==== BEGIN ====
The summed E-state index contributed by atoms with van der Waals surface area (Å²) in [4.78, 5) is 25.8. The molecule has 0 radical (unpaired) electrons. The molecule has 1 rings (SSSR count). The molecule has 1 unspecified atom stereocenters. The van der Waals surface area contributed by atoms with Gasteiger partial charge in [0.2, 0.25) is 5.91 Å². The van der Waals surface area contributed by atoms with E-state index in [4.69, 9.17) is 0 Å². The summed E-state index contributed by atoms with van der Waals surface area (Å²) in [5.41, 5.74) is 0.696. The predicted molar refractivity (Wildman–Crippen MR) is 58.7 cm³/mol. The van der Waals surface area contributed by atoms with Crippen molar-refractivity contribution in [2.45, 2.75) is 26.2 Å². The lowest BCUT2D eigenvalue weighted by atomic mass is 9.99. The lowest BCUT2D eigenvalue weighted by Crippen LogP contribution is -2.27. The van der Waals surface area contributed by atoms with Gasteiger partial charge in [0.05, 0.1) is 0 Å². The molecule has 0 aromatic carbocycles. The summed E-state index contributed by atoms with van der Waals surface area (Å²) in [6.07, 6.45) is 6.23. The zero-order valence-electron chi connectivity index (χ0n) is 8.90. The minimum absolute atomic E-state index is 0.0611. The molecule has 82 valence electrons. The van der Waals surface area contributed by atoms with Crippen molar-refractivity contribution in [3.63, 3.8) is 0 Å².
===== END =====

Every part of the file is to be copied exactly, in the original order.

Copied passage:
The summed E-state index contributed by atoms with van der Waals surface area (Å²) in [4.78, 5) is 25.8. The molecule has 0 radical (unpaired) electrons. The molecule has 1 rings (SSSR count). The molecule has 1 unspecified atom stereocenters. The van der Waals surface area contributed by atoms with Gasteiger partial charge in [0.2, 0.25) is 5.91 Å². The van der Waals surface area contributed by atoms with E-state index in [4.69, 9.17) is 0 Å². The summed E-state index contributed by atoms with van der Waals surface area (Å²) in [5.41, 5.74) is 0.696. The predicted molar refractivity (Wildman–Crippen MR) is 58.7 cm³/mol. The van der Waals surface area contributed by atoms with Crippen molar-refractivity contribution in [2.45, 2.75) is 26.2 Å². The lowest BCUT2D eigenvalue weighted by atomic mass is 9.99. The lowest BCUT2D eigenvalue weighted by Crippen LogP contribution is -2.27. The van der Waals surface area contributed by atoms with Gasteiger partial charge in [0.05, 0.1) is 0 Å². The molecule has 0 aromatic carbocycles. The summed E-state index contributed by atoms with van der Waals surface area (Å²) in [6.07, 6.45) is 6.23. The zero-order valence-electron chi connectivity index (χ0n) is 8.90. The minimum absolute atomic E-state index is 0.0611. The molecule has 82 valence electrons. The van der Waals surface area contributed by atoms with Crippen molar-refractivity contribution in [3.63, 3.8) is 0 Å².